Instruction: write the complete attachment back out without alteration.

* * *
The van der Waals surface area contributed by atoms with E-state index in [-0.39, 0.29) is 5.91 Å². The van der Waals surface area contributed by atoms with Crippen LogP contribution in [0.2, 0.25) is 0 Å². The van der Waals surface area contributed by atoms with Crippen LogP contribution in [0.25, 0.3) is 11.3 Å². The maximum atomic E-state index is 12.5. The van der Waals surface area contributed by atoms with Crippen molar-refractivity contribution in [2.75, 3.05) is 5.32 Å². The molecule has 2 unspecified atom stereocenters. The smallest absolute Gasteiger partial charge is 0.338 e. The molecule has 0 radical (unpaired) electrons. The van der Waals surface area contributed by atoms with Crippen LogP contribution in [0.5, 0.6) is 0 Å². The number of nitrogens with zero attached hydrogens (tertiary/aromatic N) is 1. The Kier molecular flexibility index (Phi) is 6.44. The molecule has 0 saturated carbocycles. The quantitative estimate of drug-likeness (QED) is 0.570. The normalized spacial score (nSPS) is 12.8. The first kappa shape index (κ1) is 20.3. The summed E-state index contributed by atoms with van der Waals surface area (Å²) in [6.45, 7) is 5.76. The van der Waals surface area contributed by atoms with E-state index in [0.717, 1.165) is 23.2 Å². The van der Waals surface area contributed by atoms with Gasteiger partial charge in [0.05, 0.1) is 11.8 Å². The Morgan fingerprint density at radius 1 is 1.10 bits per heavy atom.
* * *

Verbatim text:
The van der Waals surface area contributed by atoms with E-state index in [-0.39, 0.29) is 5.91 Å². The van der Waals surface area contributed by atoms with Crippen LogP contribution in [0.2, 0.25) is 0 Å². The van der Waals surface area contributed by atoms with Crippen LogP contribution in [0.25, 0.3) is 11.3 Å². The maximum atomic E-state index is 12.5. The van der Waals surface area contributed by atoms with Crippen molar-refractivity contribution in [2.75, 3.05) is 5.32 Å². The molecule has 2 unspecified atom stereocenters. The smallest absolute Gasteiger partial charge is 0.338 e. The molecule has 0 radical (unpaired) electrons. The van der Waals surface area contributed by atoms with Crippen LogP contribution in [0.5, 0.6) is 0 Å². The number of nitrogens with zero attached hydrogens (tertiary/aromatic N) is 1. The Kier molecular flexibility index (Phi) is 6.44. The molecule has 0 saturated carbocycles. The quantitative estimate of drug-likeness (QED) is 0.570. The normalized spacial score (nSPS) is 12.8. The first kappa shape index (κ1) is 20.3. The summed E-state index contributed by atoms with van der Waals surface area (Å²) in [6.45, 7) is 5.76. The van der Waals surface area contributed by atoms with E-state index in [0.717, 1.165) is 23.2 Å². The van der Waals surface area contributed by atoms with Gasteiger partial charge in [0.05, 0.1) is 11.8 Å². The Morgan fingerprint density at radius 1 is 1.10 bits per heavy atom.